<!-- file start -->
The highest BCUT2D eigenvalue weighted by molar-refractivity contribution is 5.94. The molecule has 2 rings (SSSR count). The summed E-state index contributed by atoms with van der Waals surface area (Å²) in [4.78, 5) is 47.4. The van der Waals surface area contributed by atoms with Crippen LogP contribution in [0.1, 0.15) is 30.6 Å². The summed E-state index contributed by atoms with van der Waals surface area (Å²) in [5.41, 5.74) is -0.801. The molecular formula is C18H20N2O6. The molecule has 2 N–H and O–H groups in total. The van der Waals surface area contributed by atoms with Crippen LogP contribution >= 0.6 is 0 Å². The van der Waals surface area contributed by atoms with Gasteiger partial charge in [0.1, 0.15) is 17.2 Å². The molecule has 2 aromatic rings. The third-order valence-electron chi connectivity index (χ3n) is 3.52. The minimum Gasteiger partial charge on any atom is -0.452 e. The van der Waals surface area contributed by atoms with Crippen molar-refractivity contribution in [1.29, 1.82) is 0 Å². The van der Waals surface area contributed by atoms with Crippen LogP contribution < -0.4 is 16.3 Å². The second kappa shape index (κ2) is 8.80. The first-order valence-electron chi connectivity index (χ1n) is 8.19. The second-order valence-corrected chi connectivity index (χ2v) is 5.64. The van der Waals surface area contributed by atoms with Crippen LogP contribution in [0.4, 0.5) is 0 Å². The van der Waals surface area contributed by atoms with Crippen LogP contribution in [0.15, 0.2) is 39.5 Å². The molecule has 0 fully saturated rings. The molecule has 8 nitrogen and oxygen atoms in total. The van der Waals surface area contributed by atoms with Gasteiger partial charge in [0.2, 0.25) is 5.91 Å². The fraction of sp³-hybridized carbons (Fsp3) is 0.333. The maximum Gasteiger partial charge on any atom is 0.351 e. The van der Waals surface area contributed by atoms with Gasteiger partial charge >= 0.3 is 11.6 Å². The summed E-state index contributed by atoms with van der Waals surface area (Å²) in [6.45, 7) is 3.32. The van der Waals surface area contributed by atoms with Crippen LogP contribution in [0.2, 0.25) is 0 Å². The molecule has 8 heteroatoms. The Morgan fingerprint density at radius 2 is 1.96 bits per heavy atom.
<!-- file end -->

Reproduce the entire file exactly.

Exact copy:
The highest BCUT2D eigenvalue weighted by molar-refractivity contribution is 5.94. The molecule has 2 rings (SSSR count). The summed E-state index contributed by atoms with van der Waals surface area (Å²) in [4.78, 5) is 47.4. The van der Waals surface area contributed by atoms with Crippen LogP contribution in [0.1, 0.15) is 30.6 Å². The summed E-state index contributed by atoms with van der Waals surface area (Å²) in [5.41, 5.74) is -0.801. The molecular formula is C18H20N2O6. The molecule has 2 N–H and O–H groups in total. The van der Waals surface area contributed by atoms with Crippen LogP contribution >= 0.6 is 0 Å². The van der Waals surface area contributed by atoms with Gasteiger partial charge in [0.1, 0.15) is 17.2 Å². The molecule has 2 aromatic rings. The third-order valence-electron chi connectivity index (χ3n) is 3.52. The minimum Gasteiger partial charge on any atom is -0.452 e. The van der Waals surface area contributed by atoms with Crippen molar-refractivity contribution in [1.29, 1.82) is 0 Å². The van der Waals surface area contributed by atoms with Crippen LogP contribution < -0.4 is 16.3 Å². The second kappa shape index (κ2) is 8.80. The first-order valence-electron chi connectivity index (χ1n) is 8.19. The second-order valence-corrected chi connectivity index (χ2v) is 5.64. The van der Waals surface area contributed by atoms with Crippen LogP contribution in [0.4, 0.5) is 0 Å². The van der Waals surface area contributed by atoms with Crippen LogP contribution in [0.15, 0.2) is 39.5 Å². The molecule has 0 fully saturated rings. The molecule has 8 nitrogen and oxygen atoms in total. The van der Waals surface area contributed by atoms with Gasteiger partial charge in [0.2, 0.25) is 5.91 Å². The fraction of sp³-hybridized carbons (Fsp3) is 0.333. The maximum Gasteiger partial charge on any atom is 0.351 e. The van der Waals surface area contributed by atoms with Gasteiger partial charge >= 0.3 is 11.6 Å². The summed E-state index contributed by atoms with van der Waals surface area (Å²) in [6.45, 7) is 3.32. The van der Waals surface area contributed by atoms with Crippen LogP contribution in [0.2, 0.25) is 0 Å². The molecule has 8 heteroatoms. The Morgan fingerprint density at radius 2 is 1.96 bits per heavy atom.